Polyethylene glycol (PEG)
Poly(N-isopropylacrylamide) (PNIPAm)
Nanoparticles composite-polymers
Clay nanocomposite-membranes
Carbon-based materials composite-membranes
Metal oxides composite-membranes
Figure 13 marketed formulations of hydrogels in wound healing

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13 Paper published on hydrogel

Title: A biodegradable hydrogel system containing curcumin encapsulated in micelles for
cutaneous wound healing.
Introduction: The objective of the study is to prepare A biodegradable in situ gel-forming
controlled drug delivery system composed of curcumin loaded micelles and thermosensitive
hydrogel to repair cutaneous wound. Curcumin is believed to be a potent antioxidant and anti-
inflammatory agent. Due to its high hydrophobicity and presence of polyphenolic groups
curcumin was encapsulated in polymeric micelles (Cure-M) with high drug loading and
encapsulation efficiency. Cure-M loaded thermosensitive hydrogel (Cure-M-H) was prepared
and applied as wound dressing to enhance the cutaneous wound healing. Cure-M was prepared
by a one-step solid dispersion method with curcumin and poly (ethylene glycol)-poly (3-
caprolactone) (PEG-PCL) copolymer. In addition, Cur-M loaded thermosensitive poly (ethylene
glycol)-poly (3-caprolactone)-poly (ethylene glycol) (PEG-PCL-PEG) hydrogel composite (Cur-
M-H) was prepared and investigated in detail. Then Cur-M-H composite was assigned for in
vivo wound healing activity test in both linear incision and full-thickness excision wound model.
in the in vivo tests biomechanical tests, biochemical analysis, and histopathological examinations
were conducted to investigate the therapeutic effects of Cur-M-H on cutaneous wound models.

formulation ingredients application
TegaGel calcium salt of alginic acid leg ulcers, pressure sores, ischaemic and
diabetic wounds.
Carrasyn Methylparaben, Panthenol,
Potassium Sorbate, PVP, Sodium
Benzoate, NACL, Sodium Meta bi
sulfite, Triethanolamine
Carrasyn is ideal for dry to low exudating
wounds.
NuGel sodium alginate debrides necrotic tissue
CarraSorb Acemannan HydrogeI™,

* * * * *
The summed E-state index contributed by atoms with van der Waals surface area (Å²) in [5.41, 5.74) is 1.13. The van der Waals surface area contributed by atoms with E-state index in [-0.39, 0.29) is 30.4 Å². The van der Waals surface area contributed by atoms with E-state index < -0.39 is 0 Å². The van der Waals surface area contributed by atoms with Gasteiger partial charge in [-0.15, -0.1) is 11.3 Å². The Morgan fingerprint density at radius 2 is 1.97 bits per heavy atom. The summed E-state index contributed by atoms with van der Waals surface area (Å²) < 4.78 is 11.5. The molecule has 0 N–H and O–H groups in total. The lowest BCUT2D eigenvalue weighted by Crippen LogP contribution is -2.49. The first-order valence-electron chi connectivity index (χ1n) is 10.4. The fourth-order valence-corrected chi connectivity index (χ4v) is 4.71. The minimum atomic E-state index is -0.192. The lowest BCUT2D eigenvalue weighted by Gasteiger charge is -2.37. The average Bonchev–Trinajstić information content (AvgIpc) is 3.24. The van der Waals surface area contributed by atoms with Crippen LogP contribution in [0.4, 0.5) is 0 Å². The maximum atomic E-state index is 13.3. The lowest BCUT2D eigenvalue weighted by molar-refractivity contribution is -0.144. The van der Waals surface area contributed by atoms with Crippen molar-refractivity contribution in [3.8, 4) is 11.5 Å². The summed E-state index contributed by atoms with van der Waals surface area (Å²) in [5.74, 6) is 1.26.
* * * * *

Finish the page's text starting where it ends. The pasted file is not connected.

Hydroxyethylcellulose,
Polyvinylpyrrolidone.
low to medium exudating wounds for horses,
dogs, cats and other companion animals.

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Discussion: Cur-M with small size, high DL, and high EE was prepared, which was then
encapsulated in thermosensitive PEG-PCL-PEG hydrogel to form Cur-M-H composite. In vitro
tests showed that Cur-M-H composite could convert to a gel at around body temperature, adhere
to the tissue, and sustained release curcumin in an extended period. In the in vivo experiments,
Cur-M-H composite exhibited excellent wound healing activity in both linear incision and full-
thickness excision wound model in rats. Overall results suggested that combination of
bioactivity of curcumin and thermosensitive hydrogel in the in-situ gel-forming composite
promoted tissue reconstruction processes, indicating that Cur-M-H composite is a potential
wound dressing for cutaneous wound healing.
14 Conclusion
At the end the study we can conclude that the hydrogels have a wide range of application in the
management of wound healing. From the formulation perspective hydrogel is found to be a very
good carrier for the drug to target the injury. And availability of various method of preparation
involving less resources makes this formulation more economical, these advantages makes the
hydrogels a good candidate for the wound management.
15 References:

1. Alistair Young, Clare-Ellen McNaught. The physiology of wound healing. Surgery (Oxford)
Volume 29, Issue 10, October 2011, Pages 475-479.
2. N.A. Peppasa,*, P. Buresa , W. Leobandunga , H. Ichikawab. Hydrogels in pharmaceutical
formulations. European Journal of Pharmaceutics and Biopharmaceutics 50 (2000) 27±46.
3. Heather L. Orsted, David H. Keast, Louise Forest-Lalande, Janet L. Kuhnke. Skin: Anatomy,
Physiology and Wound Healing.
4. ChangYang Gong a, QinJie Wu a, YuJun Wang a, DouDou Zhang b, Feng Luo a, Xia Zhao c,
YuQuan Wei a, ZhiYong Qian a,*. A biodegradable hydrogel system containing curcumin
encapsulated in micelles for cutaneous wound healing. Biomaterials 34 (2013).
5. Faheem Ullah a, Muhammad Bisyrul Hafi Othman a, Fatima Javed b, Zulkifli Ahmada,
Hazizan Md. Akil a. Classification, processing and application of hydrogels: A review. Materials
Science and Engineering C 57 (2015) 414–433.
6. Karen Meier ; Lillian B Nanney. Emerging new drugs for wound repair. Expert Opin.
Emerging Drugs (2006) 11.
7. Enas M. Ahmed. Hydrogel: Preparation, characterization, and applications: A review. Journal
of Advanced Research (2015) 6, 105–121.

8. George A. Paleos. What are Hydrogels. Pittsburgh Plastics Manufacturing, Butler, PA